Trump and senior advisor, Jared Kushner, inaugurated the ‘peace deal of the century’ whilst failing to include Palestinians in the peace process. Prioritising the Israeli narrative, and thus Israeli priorities – in which settlements are left in place as Israeli ‘enclaves’ within a Palestinian State, the Jordan Valley as Israel’s land, and a Palestinian capital city in the outskirts of Eastern Jerusalem – this peace proposal has little to do with peace and more to do with politics. Noting the timing and staging of this deal, whereby both Netanyahu and Trump faced legal and electoral challenges, this proposal offers further entrenchment of the status quo, rather than genuine prospects for peace.
Moreover, the Palestinian Centre for Public Opinion found that following Trump’s ‘Deal of the Century’, 85% of Palestinians felt the Conflict was more intractable than ever. Another 11% felt the Deal was an irrecoverable opportunity for achieving peace. To restore, as Ambassador to the UN Richard Mills puts it, “credible engagement with Palestinians as well as Israelis” requires a marked change from policies under Trump. This goes beyond a need to reject Trump’s policies and demands active diplomatic engagement from the Biden Administration.
Achieving promised diplomacy
Having contextualised the highly un-diplomatic decisions taken by former US President Trump, and the risks that come with excluding Palestinians from the peace process, it is fundamental that the current US administration take the following five measures outlined below seriously.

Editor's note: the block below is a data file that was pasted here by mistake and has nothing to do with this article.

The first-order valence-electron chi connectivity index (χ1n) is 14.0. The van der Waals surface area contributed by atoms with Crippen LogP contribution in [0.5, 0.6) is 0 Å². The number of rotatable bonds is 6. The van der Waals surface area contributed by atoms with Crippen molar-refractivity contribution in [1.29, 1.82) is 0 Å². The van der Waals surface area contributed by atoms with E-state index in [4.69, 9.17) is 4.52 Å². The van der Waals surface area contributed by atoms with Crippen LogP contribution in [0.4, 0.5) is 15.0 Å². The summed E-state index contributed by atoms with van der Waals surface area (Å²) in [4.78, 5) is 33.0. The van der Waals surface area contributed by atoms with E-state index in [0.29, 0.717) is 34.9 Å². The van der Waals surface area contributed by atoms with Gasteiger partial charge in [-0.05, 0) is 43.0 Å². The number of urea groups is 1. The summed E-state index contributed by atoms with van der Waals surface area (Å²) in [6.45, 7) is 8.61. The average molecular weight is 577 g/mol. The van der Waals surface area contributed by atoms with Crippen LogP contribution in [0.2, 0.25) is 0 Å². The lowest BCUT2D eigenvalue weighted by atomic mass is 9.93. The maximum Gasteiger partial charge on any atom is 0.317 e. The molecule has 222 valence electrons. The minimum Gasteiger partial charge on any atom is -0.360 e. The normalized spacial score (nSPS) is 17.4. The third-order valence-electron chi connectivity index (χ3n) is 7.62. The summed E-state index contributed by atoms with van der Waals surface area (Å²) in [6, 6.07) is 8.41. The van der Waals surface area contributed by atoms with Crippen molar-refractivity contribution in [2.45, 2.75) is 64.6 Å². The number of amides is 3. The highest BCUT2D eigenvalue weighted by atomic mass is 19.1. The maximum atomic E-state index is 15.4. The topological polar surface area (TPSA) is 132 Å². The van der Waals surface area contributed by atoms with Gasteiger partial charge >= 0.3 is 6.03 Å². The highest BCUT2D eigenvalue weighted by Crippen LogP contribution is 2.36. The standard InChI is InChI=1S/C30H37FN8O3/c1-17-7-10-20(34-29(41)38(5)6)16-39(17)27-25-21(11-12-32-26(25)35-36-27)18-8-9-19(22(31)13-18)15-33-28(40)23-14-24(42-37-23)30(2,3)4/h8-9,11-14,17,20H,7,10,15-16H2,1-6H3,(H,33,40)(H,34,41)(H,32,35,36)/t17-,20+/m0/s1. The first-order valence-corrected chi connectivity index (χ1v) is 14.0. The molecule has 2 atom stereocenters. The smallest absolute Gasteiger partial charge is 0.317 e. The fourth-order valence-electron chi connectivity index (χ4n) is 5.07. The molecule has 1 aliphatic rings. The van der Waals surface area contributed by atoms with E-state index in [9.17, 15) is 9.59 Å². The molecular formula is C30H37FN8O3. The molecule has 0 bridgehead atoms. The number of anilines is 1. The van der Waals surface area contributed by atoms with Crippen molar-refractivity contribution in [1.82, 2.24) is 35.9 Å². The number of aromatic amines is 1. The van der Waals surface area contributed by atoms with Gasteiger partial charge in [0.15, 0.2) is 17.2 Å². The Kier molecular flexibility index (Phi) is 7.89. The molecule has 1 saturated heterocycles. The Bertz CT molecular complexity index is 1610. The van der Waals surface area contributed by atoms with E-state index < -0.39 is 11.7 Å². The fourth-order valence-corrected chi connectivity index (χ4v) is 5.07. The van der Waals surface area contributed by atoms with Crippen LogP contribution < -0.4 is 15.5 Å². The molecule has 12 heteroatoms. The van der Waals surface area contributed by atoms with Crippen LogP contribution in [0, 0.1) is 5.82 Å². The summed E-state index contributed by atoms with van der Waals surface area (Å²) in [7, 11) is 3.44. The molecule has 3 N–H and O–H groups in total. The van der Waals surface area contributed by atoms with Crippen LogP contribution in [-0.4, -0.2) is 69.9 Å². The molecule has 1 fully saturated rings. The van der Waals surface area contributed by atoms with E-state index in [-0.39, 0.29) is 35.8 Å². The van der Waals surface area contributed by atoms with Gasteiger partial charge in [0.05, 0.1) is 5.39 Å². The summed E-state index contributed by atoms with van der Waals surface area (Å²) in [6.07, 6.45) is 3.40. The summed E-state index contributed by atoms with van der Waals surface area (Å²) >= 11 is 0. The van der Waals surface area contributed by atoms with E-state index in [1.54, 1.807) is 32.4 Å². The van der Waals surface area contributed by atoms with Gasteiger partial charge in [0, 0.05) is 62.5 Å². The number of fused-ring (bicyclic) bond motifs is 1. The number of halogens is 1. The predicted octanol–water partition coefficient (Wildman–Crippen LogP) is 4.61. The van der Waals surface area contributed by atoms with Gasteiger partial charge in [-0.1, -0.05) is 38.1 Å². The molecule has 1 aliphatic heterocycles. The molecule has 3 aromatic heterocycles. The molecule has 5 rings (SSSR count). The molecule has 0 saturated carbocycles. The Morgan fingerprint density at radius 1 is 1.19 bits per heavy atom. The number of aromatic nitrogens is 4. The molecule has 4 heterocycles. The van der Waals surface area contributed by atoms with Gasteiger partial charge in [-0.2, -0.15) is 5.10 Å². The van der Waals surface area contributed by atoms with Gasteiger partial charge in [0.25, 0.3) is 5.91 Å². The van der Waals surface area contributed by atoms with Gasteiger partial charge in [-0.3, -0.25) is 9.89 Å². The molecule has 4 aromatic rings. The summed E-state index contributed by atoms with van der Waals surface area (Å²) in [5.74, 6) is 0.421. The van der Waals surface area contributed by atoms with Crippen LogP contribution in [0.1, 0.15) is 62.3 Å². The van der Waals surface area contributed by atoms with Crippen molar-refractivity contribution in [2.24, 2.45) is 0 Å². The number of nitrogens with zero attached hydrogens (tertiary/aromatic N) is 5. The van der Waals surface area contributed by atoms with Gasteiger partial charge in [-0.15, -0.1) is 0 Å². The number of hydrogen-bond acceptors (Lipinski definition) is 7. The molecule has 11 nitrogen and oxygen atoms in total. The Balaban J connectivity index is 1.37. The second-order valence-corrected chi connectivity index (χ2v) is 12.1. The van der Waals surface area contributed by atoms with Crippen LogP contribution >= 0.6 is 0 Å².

Such actions can restore faith in the United States’ role as a so-called honest broker of the Israeli-Palestinian Conflict, whilst also keep Biden’s promise of a nation that will “again lead not just by the example of our power but the power of our example”.
- CRITICISE ISRAEL FOR LACK OF EQUAL DISTRIBUTION OF COVID-19 VACCINATIONS.
Addressing the highly concerning unequal distribution of vaccinations within Israel and Palestine is paramount. Although Israel is considered the world leader in vaccine roll-outs, having vaccinated over half of its population, including settlers in the West Bank, they have yet to provide any meaningful amount of vaccines to Palestinians residing in the Occupied Territories outside East Jerusalem. At time of writing, Israel has given a meagre 2,000 vaccine doses to the Palestinian Authority and promised a further 3,000 – half the number pledged to foreign allies in a bout of ‘vaccine diplomacy’.
Gaza, which is home to around 1.9 million Palestinians, has been under an Israeli-Egyptian blockade since 2007. The lack of access to appropriate health care in these territories is a direct violation of the Fourth Geneva Convention, which states the obligation of occupying powers to ensure medical supplies to the occupied populations. Moreover, addressing the unequal distribution of vaccines is also in the interest of the Israeli government, since Palestinians cross into Israel daily for work. Biden should therefore call for Israel to equally distribute vaccines and health services to Palestinians.